Doug Mac
Posts: 79
Location: Humboldt County, California [9b]
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Remember, pasture rotation also depends on recovery time for the plants. For grasses this can be as short as weeks. For brush this can be as long as a year.
 
Dan Grubbs
Posts: 500
Location: northwest Missouri, USA
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My seed contact is quoting me $315 per 50/lb bag of seed for sericea lespedeza. Is that consistent with anyone else?

Also, has anyone ever heard of a selenium deficiency in kids beging diagnosed by the kids keeping their tongues out? I have read some believe this to be a Vit. E deficiency in stead, but I also understand both go hand in hand. Any light on this would be most appreciated.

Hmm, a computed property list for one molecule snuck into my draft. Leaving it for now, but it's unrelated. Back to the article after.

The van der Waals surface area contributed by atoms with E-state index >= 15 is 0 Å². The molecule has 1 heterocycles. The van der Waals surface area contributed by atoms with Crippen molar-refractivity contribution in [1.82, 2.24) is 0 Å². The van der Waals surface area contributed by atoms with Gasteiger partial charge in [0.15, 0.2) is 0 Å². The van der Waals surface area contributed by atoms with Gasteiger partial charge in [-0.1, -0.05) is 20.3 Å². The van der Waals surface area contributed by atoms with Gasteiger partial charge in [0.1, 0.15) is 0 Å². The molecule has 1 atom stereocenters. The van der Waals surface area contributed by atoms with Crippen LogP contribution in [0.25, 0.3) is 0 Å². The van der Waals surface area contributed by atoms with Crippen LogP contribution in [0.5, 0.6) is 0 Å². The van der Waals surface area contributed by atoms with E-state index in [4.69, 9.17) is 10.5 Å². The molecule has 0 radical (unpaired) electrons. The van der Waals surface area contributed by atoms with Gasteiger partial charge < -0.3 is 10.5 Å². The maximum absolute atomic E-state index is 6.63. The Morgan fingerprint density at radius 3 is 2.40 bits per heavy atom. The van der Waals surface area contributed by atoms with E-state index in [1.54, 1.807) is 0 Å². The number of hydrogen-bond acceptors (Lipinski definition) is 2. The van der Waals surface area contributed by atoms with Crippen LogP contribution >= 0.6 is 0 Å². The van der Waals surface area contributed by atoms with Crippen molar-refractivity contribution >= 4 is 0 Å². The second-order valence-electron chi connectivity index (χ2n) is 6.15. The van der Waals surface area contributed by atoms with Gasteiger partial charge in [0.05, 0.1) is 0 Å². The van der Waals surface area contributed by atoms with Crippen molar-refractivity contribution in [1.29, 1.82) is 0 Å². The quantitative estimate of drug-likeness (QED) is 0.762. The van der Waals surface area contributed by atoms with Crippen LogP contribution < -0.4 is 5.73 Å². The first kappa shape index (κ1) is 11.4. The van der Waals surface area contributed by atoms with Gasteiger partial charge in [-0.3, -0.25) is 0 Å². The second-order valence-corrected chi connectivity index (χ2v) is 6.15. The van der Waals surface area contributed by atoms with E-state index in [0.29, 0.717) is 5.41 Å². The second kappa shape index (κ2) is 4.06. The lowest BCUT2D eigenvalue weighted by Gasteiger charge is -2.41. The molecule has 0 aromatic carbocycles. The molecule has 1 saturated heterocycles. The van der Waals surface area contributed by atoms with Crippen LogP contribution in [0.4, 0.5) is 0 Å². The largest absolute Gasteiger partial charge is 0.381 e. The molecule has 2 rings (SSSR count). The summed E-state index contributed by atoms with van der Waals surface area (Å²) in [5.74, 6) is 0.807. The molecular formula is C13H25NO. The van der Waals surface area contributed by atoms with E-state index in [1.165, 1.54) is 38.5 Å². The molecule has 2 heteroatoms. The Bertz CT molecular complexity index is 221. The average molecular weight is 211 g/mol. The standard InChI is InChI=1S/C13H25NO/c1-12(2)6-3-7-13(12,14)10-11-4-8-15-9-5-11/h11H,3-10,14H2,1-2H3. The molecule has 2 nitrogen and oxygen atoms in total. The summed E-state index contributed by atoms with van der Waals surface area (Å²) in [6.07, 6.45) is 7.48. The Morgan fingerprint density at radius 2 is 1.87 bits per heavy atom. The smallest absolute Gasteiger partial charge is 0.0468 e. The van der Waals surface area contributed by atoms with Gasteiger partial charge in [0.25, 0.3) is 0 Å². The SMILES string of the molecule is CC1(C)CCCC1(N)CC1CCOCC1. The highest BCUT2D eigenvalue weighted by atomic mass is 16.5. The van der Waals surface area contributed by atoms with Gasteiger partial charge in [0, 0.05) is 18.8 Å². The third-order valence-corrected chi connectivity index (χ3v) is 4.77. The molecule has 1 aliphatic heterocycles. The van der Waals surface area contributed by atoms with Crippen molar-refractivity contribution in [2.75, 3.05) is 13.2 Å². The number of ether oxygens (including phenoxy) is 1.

Jennifer Smith
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Don't know about the selinum deficency but the seed price sounds right by by hubby who buys our seed. We are checking price now. We are lucky and bought land thick with SL. Great goat food
 
Jennifer Smith
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Ok got info from our seed guy. They won't have anything to do with such a noxious weed lol. He did give me a source... 770 775 7826...Adam Briscoe ab seed..$270 plus shipping.
 
Dan Grubbs
Posts: 500
Location: northwest Missouri, USA
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Jennifer --- that's funny because my seed guy here in Missouri keeps telling me I don't want anything to do with this stuff ... and I think in Kansas, it's illegal to cultivate it. I did reach out to Adam at www.abseed.com and he has both the hulled ($270/50lb) and unhulled seed ($210/50lb). Since I can give it a year and a half to establish before I even have goats on the property, I think I can go with the unhulled and save the $60. Adam said it would likely be about $30 shipping from his place in Georgia to northwest Missouri, so there is that consideration.